Mar 5, 2024 - News

Race to replace Dianne Feinstein is led by Southern Californians

Reps. Katie Porter, left, Adam Schiff and Barbara Lee  take part in a Senate forum last fall in downtown Los Angeles.

Reps. Katie Porter, left, Adam Schiff and Barbara Lee participate in a Senate candidate forum in Los Angeles last fall. Photo: Tom Williams/CQ-Roll Call via Getty Images

With top contenders in the Senate race all hailing from Southern California, the Bay Area will likely have no local representation in the Senate for the first time in decades.

Why it matters: Though she represented the whole state, Dianne Feinstein was most associated with the city where she grew up and served in local office.

  • During her more than 30 years in the Senate, Feinstein also became an influential voice, serving in multiple leadership positions.

What they're saying: "We have been really fortunate to have strong leaders in and from San Francisco who have been fierce champions for the City," Parisa Safarzadeh, a spokesperson for the mayor's office, told Axios via email.

  • The Senate outcome could result in more attention on the southern part of the state, but that is mattering less as the Democratic Party becomes nationalized, San Francisco State University political science professor Jason McDaniel tells Axios.
  • "I don't think the representational deficit will be felt in terms of actual money or legislation," McDaniel added. "It'll be more idiosyncratic, individual stuff."

Driving the news: Heading into Election Day, RealClearPolitics' average of polls in the race shows Rep. Adam Schiff (D-Calif.) in the lead, followed by Republican Steve Garvey and Rep. Katie Porter (D-Calif.).

  • All three have centered their careers on Southern California.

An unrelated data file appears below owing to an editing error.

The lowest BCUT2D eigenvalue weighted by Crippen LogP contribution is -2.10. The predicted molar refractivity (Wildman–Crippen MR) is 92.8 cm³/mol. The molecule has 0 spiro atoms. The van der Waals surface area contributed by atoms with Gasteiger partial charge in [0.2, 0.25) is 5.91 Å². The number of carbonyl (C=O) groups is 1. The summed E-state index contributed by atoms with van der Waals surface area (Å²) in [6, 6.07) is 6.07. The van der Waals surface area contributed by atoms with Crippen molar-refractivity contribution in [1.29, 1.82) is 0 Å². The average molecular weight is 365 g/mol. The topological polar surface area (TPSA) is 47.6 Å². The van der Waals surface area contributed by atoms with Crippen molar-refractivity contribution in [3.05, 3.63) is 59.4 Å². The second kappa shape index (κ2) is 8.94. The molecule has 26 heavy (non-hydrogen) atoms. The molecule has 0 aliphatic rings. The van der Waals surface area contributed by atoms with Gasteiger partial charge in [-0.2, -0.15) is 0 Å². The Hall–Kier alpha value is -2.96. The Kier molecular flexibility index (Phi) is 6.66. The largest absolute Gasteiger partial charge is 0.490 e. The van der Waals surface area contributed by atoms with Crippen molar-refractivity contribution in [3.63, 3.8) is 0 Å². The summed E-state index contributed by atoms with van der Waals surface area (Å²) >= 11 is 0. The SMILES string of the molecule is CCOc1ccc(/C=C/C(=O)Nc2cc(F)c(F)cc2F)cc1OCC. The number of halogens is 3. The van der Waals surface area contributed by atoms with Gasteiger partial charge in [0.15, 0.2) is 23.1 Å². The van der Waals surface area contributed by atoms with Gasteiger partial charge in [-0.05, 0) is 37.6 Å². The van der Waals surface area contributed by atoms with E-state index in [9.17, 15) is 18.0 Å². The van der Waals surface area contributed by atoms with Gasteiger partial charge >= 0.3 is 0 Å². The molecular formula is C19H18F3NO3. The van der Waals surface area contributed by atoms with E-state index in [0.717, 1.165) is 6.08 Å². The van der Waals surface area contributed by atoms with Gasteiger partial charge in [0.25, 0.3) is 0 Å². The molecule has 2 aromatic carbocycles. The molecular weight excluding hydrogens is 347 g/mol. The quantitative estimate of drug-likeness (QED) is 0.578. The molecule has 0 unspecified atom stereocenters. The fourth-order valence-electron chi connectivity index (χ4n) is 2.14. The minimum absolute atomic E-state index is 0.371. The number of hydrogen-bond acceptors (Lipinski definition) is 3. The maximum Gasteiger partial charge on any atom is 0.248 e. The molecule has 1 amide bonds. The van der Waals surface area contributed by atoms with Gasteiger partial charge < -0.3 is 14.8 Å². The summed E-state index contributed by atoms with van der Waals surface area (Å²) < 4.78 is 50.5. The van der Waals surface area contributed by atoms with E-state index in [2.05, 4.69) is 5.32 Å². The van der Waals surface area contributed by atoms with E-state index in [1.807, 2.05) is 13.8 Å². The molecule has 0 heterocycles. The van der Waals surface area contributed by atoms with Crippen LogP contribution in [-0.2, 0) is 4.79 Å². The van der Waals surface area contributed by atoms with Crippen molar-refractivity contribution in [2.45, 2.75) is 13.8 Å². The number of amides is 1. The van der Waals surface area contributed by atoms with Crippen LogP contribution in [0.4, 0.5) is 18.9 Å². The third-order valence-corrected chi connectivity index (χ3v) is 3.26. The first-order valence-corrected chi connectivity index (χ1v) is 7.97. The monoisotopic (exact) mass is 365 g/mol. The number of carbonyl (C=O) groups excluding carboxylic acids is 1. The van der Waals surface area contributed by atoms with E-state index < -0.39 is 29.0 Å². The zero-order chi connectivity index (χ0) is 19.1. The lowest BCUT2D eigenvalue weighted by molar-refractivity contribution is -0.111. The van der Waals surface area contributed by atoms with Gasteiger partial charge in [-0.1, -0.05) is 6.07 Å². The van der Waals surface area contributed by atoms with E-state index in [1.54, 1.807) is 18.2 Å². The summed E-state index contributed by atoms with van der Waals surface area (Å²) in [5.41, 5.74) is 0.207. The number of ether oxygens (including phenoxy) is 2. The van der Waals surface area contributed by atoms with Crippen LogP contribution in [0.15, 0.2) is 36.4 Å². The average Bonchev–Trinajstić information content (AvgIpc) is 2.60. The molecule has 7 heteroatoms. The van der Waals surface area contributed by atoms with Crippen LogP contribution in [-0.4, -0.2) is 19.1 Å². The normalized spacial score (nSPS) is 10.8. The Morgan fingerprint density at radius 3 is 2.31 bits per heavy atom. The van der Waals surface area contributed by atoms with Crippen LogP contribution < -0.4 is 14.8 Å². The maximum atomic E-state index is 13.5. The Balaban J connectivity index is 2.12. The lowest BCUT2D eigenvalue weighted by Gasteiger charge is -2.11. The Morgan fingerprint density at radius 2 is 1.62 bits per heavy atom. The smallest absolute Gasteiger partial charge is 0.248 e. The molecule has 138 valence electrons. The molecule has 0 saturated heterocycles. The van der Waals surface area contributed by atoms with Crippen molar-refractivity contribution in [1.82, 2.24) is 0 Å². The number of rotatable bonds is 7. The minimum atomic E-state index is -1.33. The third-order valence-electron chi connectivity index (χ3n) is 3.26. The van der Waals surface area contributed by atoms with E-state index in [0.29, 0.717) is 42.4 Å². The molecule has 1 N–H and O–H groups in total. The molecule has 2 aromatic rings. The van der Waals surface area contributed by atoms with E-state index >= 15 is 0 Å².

• Rep. Barbara Lee (D-Calif.), who represents Oakland, is also running for the seat, but she has lagged in the polls.
  • Under California's voting system, only the top two vote-getters in the primary will advance to November's general election.

Context: Feinstein, who died last fall, made history in 1978 when she became the first woman to serve as mayor of San Francisco. As president of the Board of Supervisors, she assumed the role after then-Mayor George Moscone and Supervisor Harvey Milk were assassinated.

  • She led the city through the aftermath of that tragedy and later helped overhaul San Francisco's cable car lines before navigating the AIDS crisis.
  • In 1992, she was elected to the Senate, in which she was a principal sponsor of the federal assault weapons ban and chaired the Senate Intelligence Committee through investigations of alleged torture of al-Qaida prisoners after 9/11.

Between the lines: Much of her gun control efforts were tied to her experiences in San Francisco, including a 1993 mass shooting that remains the city's deadliest to this day.


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